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Published December 23rd, 2020
ConFire will no longer declare an end to fire season
Ready for fire season in Lafayette Photo Nick Marnell

With fires increasing in intensity each year, and burning later and later throughout the calendar year, Contra Costa County Fire Protection District Chief Lewis Broschard said the district will no longer declare an official end to the fire season as it has done in past years.
"As it currently stands across the district, there are considerable dead annual grasses, dry brush and vegetation that all have very low fuel moisture and thereby represent an ongoing wildfire risk. In spite of lower temperatures and some rain, the danger of wildfires still remains a threat," Broschard said in his December fire chief's report to his advisory fire commission and his board of directors.
The district will continue to make operational and staffing adjustments throughout the year based on the expected degree of fire activity. For example, with the arrival of light rain and cooler weather, ConFire lowered its response protocols to winter season levels. The initial response to grass fires will now be a single engine, unlike the five-engine response during the height of fire season.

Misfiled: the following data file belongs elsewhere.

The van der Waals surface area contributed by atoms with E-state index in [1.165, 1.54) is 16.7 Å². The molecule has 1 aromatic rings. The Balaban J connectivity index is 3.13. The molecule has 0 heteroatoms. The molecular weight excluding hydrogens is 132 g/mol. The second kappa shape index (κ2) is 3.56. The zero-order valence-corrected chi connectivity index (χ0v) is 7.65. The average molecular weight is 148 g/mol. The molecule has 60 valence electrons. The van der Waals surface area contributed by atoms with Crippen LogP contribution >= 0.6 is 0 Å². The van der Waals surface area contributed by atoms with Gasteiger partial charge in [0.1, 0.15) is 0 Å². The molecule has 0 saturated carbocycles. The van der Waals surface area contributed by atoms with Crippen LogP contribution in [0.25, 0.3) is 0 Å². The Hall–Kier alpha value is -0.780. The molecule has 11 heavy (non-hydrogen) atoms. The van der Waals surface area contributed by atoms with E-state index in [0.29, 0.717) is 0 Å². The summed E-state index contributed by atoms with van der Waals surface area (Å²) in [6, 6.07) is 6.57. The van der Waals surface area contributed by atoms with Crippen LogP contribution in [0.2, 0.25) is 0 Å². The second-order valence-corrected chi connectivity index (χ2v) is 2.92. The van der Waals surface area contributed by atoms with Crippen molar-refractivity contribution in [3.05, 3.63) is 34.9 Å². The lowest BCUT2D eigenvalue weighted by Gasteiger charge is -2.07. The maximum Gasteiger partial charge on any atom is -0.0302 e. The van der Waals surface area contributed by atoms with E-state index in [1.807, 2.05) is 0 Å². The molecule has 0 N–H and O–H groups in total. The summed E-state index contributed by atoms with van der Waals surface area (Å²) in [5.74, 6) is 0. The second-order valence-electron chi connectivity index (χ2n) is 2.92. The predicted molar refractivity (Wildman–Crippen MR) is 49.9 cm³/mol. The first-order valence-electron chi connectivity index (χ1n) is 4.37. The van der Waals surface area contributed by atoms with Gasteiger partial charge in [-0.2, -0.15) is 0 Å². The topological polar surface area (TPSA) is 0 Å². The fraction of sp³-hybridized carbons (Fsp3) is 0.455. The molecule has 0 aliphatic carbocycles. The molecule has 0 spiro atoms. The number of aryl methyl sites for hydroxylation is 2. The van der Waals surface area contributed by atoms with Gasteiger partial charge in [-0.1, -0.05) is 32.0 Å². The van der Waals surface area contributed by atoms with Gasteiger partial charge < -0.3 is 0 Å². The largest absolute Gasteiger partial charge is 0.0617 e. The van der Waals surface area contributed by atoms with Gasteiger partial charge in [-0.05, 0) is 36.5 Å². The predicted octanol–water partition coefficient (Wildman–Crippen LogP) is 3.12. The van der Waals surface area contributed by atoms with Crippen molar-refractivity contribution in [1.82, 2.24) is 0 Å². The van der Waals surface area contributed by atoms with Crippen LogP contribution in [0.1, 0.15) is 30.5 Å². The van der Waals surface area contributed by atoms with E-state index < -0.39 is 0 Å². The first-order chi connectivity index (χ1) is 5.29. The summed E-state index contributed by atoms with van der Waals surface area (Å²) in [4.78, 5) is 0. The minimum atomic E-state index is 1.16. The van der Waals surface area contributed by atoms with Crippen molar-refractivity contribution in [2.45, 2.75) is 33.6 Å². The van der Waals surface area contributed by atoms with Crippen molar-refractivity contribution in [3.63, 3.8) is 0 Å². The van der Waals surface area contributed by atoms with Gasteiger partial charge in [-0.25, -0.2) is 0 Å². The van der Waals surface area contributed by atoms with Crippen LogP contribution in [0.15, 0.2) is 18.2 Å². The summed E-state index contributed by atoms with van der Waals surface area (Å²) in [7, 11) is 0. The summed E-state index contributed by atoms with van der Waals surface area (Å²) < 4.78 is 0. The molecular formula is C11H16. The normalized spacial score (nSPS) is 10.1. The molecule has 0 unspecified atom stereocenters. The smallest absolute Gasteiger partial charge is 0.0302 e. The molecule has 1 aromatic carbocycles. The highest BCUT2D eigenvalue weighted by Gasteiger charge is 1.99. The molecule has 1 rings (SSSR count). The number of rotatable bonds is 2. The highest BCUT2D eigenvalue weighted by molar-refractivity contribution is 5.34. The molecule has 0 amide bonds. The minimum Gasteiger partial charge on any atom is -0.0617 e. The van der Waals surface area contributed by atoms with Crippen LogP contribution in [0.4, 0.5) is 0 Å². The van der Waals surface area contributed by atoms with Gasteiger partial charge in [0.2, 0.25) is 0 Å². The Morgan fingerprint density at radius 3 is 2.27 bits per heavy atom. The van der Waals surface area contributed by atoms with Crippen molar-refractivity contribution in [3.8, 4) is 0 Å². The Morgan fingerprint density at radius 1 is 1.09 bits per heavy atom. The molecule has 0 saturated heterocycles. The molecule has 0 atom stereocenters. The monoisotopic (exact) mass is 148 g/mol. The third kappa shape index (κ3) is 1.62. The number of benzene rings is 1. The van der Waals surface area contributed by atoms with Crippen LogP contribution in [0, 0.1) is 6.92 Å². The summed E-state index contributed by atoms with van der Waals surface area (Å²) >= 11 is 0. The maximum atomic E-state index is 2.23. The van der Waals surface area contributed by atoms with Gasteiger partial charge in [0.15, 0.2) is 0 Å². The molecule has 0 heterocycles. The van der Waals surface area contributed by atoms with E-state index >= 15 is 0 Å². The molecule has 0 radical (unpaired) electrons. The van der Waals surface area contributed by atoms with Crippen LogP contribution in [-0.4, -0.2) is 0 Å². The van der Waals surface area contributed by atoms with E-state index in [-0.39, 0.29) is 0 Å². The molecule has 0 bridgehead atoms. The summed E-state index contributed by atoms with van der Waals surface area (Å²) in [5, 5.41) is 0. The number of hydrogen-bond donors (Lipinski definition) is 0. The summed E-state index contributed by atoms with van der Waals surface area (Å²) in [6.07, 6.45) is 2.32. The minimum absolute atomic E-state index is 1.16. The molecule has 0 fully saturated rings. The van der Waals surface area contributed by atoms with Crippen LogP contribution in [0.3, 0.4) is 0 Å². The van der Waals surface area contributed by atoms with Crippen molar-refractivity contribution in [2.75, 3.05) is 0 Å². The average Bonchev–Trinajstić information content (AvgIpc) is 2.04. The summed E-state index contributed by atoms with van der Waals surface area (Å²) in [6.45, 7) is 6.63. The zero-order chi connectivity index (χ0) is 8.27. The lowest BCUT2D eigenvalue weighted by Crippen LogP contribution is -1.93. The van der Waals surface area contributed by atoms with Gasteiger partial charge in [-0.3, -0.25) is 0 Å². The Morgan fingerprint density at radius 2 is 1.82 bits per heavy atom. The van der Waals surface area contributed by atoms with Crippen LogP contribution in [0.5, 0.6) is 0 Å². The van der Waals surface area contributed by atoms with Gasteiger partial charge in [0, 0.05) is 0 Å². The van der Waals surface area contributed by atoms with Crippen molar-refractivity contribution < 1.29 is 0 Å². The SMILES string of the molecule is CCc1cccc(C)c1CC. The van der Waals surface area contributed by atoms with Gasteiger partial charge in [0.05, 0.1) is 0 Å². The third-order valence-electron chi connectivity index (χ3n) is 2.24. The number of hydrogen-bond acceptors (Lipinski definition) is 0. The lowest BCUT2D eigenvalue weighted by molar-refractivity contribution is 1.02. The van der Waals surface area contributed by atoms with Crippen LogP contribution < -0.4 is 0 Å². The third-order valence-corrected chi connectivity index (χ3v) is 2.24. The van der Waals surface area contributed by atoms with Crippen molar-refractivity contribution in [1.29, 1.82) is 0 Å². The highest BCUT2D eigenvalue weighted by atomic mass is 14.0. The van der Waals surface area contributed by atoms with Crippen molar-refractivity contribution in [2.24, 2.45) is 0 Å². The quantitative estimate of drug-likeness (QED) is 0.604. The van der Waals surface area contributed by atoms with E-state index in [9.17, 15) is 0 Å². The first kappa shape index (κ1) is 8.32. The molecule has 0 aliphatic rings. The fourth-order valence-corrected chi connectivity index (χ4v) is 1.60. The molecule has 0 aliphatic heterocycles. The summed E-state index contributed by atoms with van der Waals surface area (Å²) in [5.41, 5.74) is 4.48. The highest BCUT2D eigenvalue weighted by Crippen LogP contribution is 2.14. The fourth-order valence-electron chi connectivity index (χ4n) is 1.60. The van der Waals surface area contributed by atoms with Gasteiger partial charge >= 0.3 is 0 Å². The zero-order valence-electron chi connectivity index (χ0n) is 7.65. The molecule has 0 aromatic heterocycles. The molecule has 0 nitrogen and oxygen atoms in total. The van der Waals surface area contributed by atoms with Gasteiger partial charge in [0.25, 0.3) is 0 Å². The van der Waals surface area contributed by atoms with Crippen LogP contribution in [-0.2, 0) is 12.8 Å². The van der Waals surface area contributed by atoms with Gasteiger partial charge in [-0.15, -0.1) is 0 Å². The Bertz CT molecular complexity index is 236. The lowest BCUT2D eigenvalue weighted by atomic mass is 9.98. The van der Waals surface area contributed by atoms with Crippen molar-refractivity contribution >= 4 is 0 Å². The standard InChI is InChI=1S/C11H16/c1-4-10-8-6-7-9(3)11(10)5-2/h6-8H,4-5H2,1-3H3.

The Fire Control Worker Program, which has been curtailed for the winter months, will possibly expand from four days a week to seven in 2021. Crew 12, which works alongside the suppression crews, does much of the post-incident cleanup, allowing the engine company to respond to another incident sooner. The crew also does prescribed fuel reduction work.
The chief outlined other strategies for the next fire season. "We will be looking at ordinances such as the one passed by the Moraga-Orinda Fire District, prohibiting certain types of vegetation, like juniper bushes and other highly flammable vegetation," the chief said.
And the district plans to work with neighboring agencies to develop software to plan and execute a consistent evacuation effort throughout the county. "Our hope is to have something on board by July," Broschard said.
The chief noted that 2020 vegetation fires increased 38% over both 2018 and 2019, and 2020 exterior fires increased 40% over each of the same two years. He told the board that the district will explore increased staffing from June through October, and will continue to support pre-positioning of resources, of not only engine crews but also hand crews, dispatchers, bulldozers and aviation backup.
"We need to change our strategy quite a bit," Broschard said.

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